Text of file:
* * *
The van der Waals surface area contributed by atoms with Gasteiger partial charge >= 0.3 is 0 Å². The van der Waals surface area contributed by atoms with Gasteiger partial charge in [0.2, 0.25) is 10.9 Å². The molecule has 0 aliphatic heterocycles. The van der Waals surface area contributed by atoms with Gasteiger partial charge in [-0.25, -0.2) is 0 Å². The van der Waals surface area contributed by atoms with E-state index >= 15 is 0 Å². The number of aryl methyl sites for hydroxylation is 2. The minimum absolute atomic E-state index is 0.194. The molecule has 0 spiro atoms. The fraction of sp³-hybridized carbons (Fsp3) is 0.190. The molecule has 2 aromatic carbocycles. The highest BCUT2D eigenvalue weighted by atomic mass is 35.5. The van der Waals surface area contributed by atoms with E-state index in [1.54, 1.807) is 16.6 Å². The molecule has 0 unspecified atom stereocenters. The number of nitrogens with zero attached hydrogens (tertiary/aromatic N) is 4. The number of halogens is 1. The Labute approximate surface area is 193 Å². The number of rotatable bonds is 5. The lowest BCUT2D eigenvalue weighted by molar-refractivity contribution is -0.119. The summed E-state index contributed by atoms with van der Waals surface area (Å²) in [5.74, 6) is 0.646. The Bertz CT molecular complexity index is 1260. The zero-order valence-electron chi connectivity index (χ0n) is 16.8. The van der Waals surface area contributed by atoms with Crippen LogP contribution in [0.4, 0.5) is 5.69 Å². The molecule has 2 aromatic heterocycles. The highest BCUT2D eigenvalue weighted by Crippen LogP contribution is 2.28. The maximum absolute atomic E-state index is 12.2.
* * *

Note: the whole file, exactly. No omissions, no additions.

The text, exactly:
The van der Waals surface area contributed by atoms with Gasteiger partial charge >= 0.3 is 0 Å². The van der Waals surface area contributed by atoms with Gasteiger partial charge in [0.2, 0.25) is 10.9 Å². The molecule has 0 aliphatic heterocycles. The van der Waals surface area contributed by atoms with Gasteiger partial charge in [-0.25, -0.2) is 0 Å². The van der Waals surface area contributed by atoms with E-state index >= 15 is 0 Å². The number of aryl methyl sites for hydroxylation is 2. The minimum absolute atomic E-state index is 0.194. The molecule has 0 spiro atoms. The fraction of sp³-hybridized carbons (Fsp3) is 0.190. The molecule has 2 aromatic carbocycles. The highest BCUT2D eigenvalue weighted by atomic mass is 35.5. The van der Waals surface area contributed by atoms with E-state index in [1.54, 1.807) is 16.6 Å². The molecule has 0 unspecified atom stereocenters. The number of nitrogens with zero attached hydrogens (tertiary/aromatic N) is 4. The number of halogens is 1. The Labute approximate surface area is 193 Å². The number of rotatable bonds is 5. The lowest BCUT2D eigenvalue weighted by molar-refractivity contribution is -0.119. The summed E-state index contributed by atoms with van der Waals surface area (Å²) in [5.74, 6) is 0.646. The Bertz CT molecular complexity index is 1260. The zero-order valence-electron chi connectivity index (χ0n) is 16.8. The van der Waals surface area contributed by atoms with Crippen LogP contribution in [0.4, 0.5) is 5.69 Å². The molecule has 2 aromatic heterocycles. The highest BCUT2D eigenvalue weighted by Crippen LogP contribution is 2.28. The maximum absolute atomic E-state index is 12.2.